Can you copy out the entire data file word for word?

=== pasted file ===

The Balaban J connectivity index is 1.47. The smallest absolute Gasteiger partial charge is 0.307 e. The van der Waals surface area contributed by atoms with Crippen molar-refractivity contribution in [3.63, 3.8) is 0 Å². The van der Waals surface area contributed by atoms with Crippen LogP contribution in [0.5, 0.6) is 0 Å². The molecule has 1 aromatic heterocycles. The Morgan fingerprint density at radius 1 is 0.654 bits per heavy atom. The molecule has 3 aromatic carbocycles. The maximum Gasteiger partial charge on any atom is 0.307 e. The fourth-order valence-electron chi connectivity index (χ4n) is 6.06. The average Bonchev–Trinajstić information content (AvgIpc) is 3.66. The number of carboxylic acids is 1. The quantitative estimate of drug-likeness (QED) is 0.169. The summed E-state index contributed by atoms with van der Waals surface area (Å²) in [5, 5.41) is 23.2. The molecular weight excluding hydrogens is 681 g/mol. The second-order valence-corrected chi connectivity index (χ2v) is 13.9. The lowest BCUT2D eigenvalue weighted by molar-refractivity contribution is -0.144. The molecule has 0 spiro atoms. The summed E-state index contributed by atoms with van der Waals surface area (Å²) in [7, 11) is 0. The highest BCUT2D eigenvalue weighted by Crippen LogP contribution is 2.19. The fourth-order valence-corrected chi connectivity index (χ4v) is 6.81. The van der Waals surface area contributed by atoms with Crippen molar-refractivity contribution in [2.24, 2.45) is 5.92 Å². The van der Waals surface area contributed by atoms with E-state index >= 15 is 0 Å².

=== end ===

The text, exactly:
The Balaban J connectivity index is 1.47. The smallest absolute Gasteiger partial charge is 0.307 e. The van der Waals surface area contributed by atoms with Crippen molar-refractivity contribution in [3.63, 3.8) is 0 Å². The van der Waals surface area contributed by atoms with Crippen LogP contribution in [0.5, 0.6) is 0 Å². The molecule has 1 aromatic heterocycles. The Morgan fingerprint density at radius 1 is 0.654 bits per heavy atom. The molecule has 3 aromatic carbocycles. The maximum Gasteiger partial charge on any atom is 0.307 e. The fourth-order valence-electron chi connectivity index (χ4n) is 6.06. The average Bonchev–Trinajstić information content (AvgIpc) is 3.66. The number of carboxylic acids is 1. The quantitative estimate of drug-likeness (QED) is 0.169. The summed E-state index contributed by atoms with van der Waals surface area (Å²) in [5, 5.41) is 23.2. The molecular weight excluding hydrogens is 681 g/mol. The second-order valence-corrected chi connectivity index (χ2v) is 13.9. The lowest BCUT2D eigenvalue weighted by molar-refractivity contribution is -0.144. The molecule has 0 spiro atoms. The summed E-state index contributed by atoms with van der Waals surface area (Å²) in [7, 11) is 0. The highest BCUT2D eigenvalue weighted by Crippen LogP contribution is 2.19. The fourth-order valence-corrected chi connectivity index (χ4v) is 6.81. The van der Waals surface area contributed by atoms with Crippen molar-refractivity contribution in [2.24, 2.45) is 5.92 Å². The van der Waals surface area contributed by atoms with E-state index >= 15 is 0 Å².